Recall that we just completed a Butterfly pattern (and Bat) that call for a sharp decline.  As we discussed over the weekend, the pattern targets 1010 or 1050.  The question arises as to how we get there.

We need one slightly lower price move in order to complete the H&S; pattern we’re tracing out.  And, the fact that Friday’s low came at .786 of the 1306 – 1333 move tells me we might be working on a Butterfly pattern.  These typically complete at the 1.272 or 1.618 extension (1298 and 1289, respectively) — which is pretty cool as the H&S; pattern completes at 1288.

As mentioned earlier, we have a decent shot at some cascading H&S; patterns playing out on the downside.  It wouldn’t take much to build some momentum.


BTW, I don’t have a lot of pet peeves, but it kills me (not literally) to see how often the word “literally” is grossly misused.   We’ve all heard someone say “his eyes literally popped out of his head” or “her butt is literally as big as a house.”

Thankfully, the speaker usually means the word “figuratively” or “practically.”  Here’s a promo that popped up on the newswires this morning.  I’ll leave it to my astute readers to decide whether or not the Renaissance Orlando Resort just announced a Valentine’s weekend special for cannibals.

Meanwhile, the Euro-mess continues to display strains between the haves and the have nots.


Charting a Possible Top: January 30, 2012 — 9 Comments

  1. Please by no means feel under appreciated, your analysis is greatly appreciated. It is my own inability to understand some of the technical language and implication that have caused your misunderstanding. I sincerely apologize. I guess I still have a lot to learn from your great blog. Thank you so much for your effort and replies.

  2. No worries, I overreacted. There just aren't that many days for us technicians where we nail it within 50 cents on either end of a 15-pt swing. Kinda like a triple double, or bowling a 280. I was still in the "basking phase" of my afternoon when I read your comment and felt a little under-appreciated.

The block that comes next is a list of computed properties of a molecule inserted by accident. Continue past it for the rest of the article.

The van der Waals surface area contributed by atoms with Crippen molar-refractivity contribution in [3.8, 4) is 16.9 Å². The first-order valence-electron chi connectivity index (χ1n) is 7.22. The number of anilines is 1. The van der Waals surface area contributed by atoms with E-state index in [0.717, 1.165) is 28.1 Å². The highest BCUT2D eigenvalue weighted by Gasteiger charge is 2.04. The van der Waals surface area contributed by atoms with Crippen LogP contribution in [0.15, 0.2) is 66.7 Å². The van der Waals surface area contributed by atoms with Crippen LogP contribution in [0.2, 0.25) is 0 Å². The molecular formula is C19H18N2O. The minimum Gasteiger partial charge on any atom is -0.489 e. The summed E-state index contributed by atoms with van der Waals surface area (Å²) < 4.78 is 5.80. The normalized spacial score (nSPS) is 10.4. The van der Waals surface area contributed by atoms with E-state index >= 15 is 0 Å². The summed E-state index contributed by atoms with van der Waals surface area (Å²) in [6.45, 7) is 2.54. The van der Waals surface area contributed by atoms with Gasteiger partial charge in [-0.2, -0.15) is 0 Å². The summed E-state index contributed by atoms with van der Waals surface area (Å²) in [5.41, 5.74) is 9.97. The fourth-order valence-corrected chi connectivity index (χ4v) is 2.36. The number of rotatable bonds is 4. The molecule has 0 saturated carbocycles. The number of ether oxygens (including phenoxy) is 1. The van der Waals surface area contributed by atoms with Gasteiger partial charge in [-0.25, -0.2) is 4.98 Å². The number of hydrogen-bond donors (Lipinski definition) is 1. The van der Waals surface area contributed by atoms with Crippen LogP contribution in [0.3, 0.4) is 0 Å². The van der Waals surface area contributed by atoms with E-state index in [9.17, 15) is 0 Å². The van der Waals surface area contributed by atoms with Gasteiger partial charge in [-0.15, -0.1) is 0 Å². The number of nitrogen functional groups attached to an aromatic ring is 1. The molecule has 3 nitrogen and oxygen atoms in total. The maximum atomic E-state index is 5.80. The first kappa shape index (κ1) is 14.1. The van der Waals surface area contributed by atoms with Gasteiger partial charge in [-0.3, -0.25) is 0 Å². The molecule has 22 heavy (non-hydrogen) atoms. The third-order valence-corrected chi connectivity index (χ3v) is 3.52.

3. I agree with you completely. Discount its accuracy all you want, but it's still an indication that something's wrong with the recovery story. If things are so hunky dory, why do we need ZIRP for two more years?

  4. Been involved in several discussions the last few days RE the BDI and it's relevance as a indicator of economic activity and as such a indicator of future market direction.
    Many are saying that the BDI is a poor indicator as it does not correlate well to economic activity due to the fact that it focuses on dry bulk goods only and a declining index likely has a great deal to do with new ship availibilty.

    My argument is that given that the BDI has plummeted over 50% since the begining of Jan(down another 3.31% today), that this is outside of the norm.
    I will buy the fact that an oversupply of shipping would put a downward bias on the NDX, but 50%+ in less than 4 weeks!

    Now take have a look at the HARPEX, this tracks container vessel rates. And you guessed it……PLUMMETING also.

    Something is definitely not right. WHY did the Fed make moves last weeks?

  5. My apologies. I did read your post, but maybe not as thorough as I should have. Thanks for clarifying for this newbie. My understanding for all these is still at infancy level. Please pardon me